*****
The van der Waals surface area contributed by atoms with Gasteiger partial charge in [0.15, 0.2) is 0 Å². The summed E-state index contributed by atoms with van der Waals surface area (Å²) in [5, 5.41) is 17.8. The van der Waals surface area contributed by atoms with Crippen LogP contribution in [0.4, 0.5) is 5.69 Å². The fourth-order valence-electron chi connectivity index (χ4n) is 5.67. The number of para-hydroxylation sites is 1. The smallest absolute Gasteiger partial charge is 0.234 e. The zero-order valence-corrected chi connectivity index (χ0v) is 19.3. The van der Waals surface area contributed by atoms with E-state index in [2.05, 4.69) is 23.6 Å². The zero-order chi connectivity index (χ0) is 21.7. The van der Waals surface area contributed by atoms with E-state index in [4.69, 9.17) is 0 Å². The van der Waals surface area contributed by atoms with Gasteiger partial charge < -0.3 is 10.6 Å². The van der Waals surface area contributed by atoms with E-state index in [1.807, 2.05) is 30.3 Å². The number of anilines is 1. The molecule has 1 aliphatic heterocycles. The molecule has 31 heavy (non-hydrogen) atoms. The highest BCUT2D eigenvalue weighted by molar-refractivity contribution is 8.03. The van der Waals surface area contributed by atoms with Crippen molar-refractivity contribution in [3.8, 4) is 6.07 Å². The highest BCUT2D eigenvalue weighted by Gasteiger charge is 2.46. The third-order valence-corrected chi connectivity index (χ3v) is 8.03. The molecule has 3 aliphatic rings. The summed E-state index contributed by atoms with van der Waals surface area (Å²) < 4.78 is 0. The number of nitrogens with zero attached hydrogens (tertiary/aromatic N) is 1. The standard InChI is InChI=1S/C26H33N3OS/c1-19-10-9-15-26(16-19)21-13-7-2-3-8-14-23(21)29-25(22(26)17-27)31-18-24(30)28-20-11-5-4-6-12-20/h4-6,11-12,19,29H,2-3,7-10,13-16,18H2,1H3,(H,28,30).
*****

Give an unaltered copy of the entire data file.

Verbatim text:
The van der Waals surface area contributed by atoms with Gasteiger partial charge in [0.15, 0.2) is 0 Å². The summed E-state index contributed by atoms with van der Waals surface area (Å²) in [5, 5.41) is 17.8. The van der Waals surface area contributed by atoms with Crippen LogP contribution in [0.4, 0.5) is 5.69 Å². The fourth-order valence-electron chi connectivity index (χ4n) is 5.67. The number of para-hydroxylation sites is 1. The smallest absolute Gasteiger partial charge is 0.234 e. The zero-order valence-corrected chi connectivity index (χ0v) is 19.3. The van der Waals surface area contributed by atoms with E-state index in [2.05, 4.69) is 23.6 Å². The zero-order chi connectivity index (χ0) is 21.7. The van der Waals surface area contributed by atoms with E-state index in [4.69, 9.17) is 0 Å². The van der Waals surface area contributed by atoms with Gasteiger partial charge < -0.3 is 10.6 Å². The van der Waals surface area contributed by atoms with E-state index in [1.807, 2.05) is 30.3 Å². The number of anilines is 1. The molecule has 1 aliphatic heterocycles. The molecule has 31 heavy (non-hydrogen) atoms. The highest BCUT2D eigenvalue weighted by molar-refractivity contribution is 8.03. The van der Waals surface area contributed by atoms with Crippen molar-refractivity contribution in [3.8, 4) is 6.07 Å². The highest BCUT2D eigenvalue weighted by Gasteiger charge is 2.46. The third-order valence-corrected chi connectivity index (χ3v) is 8.03. The molecule has 3 aliphatic rings. The summed E-state index contributed by atoms with van der Waals surface area (Å²) < 4.78 is 0. The number of nitrogens with zero attached hydrogens (tertiary/aromatic N) is 1. The standard InChI is InChI=1S/C26H33N3OS/c1-19-10-9-15-26(16-19)21-13-7-2-3-8-14-23(21)29-25(22(26)17-27)31-18-24(30)28-20-11-5-4-6-12-20/h4-6,11-12,19,29H,2-3,7-10,13-16,18H2,1H3,(H,28,30).